9 What group benefits the most from a consistent and predictable environment? A. Red Zone B. Yellow Zone C. Green Zone

10 Hours of Academic Learning Time 1170 School year hours Absenteeism & Non-instructional time True teaching time (25%) Transitions & discipline (15%) (25%) Time off task(10%) more hours; about an hour per day -Teaching & reinforcing expectations and transitions -Managing appropriate and inappropriate behavior efficiently -Management of groups, participation, pacing

11 The Critical Elements Establish rules. Clarify your expectations. (How does it look?) Create lesson plans & teach. Design feedback & reinforcement system. Collect data. Is this working? Machine vs. Buffet

12 Which of these Critical Elements is most often overlooked in a classroom? Why? A.Establishing rules. B.Clarifying classroom expectations. C.Creating lesson plans & teaching D.Designing a feedback & reinforcement system. E.Collecting data. Is this working?

13 Mrs. Mutner was very clear on her expectations – But not particularly positive.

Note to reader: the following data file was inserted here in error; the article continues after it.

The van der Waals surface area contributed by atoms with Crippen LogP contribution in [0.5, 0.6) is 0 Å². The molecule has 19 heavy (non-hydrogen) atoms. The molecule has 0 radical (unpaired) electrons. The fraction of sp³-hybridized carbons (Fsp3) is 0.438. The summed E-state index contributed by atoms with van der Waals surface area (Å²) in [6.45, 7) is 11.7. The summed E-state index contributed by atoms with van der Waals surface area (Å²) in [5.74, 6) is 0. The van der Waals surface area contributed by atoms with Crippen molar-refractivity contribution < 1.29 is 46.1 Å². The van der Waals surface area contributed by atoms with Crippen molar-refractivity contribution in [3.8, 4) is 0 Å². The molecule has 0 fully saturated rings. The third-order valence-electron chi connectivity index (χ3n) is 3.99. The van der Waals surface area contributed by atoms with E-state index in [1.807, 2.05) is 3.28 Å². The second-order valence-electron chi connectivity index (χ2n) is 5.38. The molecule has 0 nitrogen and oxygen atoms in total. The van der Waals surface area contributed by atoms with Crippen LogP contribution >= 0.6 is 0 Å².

15 Teach kids what you want, and pay more attention to them when they are doing it than when they are not.


17 State the Obvious





22 SAFERESPECTFULRESPONSIBLE -Keep yourself to yourself. -Stay in your work area. -Talk only about the work. - Be considerate of others feelings. - Raise hands only if everyone has the same question. -Everyone contributes. -Work tasks should be distributed fairly. REASON THE EXPECTATIONS ARE IMPORTANT: Everyone can share the work and complete it faster. We can work together more often. TEACHING EXAMPLES AND NON-EXAMPLES Demonstrate with students. Example: 1. Demonstrate staying in the work area. 2. Give examples of considerate, constructive comments. 4. Show how/when to raise hands. Non-Example: 3. Demonstrate getting off task or in other conversations, and how to kindly remind team mates to get back on topic. REVIEW: Have several students tell what was taught at these stations.

23 Co-operative Groups 1.Talk only about the work. 2.Everyone must participate and contribute. 3.Work tasks should be distributed fairly. 4.Talk out issues, be considerate of others feelings. 5.Raise your hands only if everyone has the same question.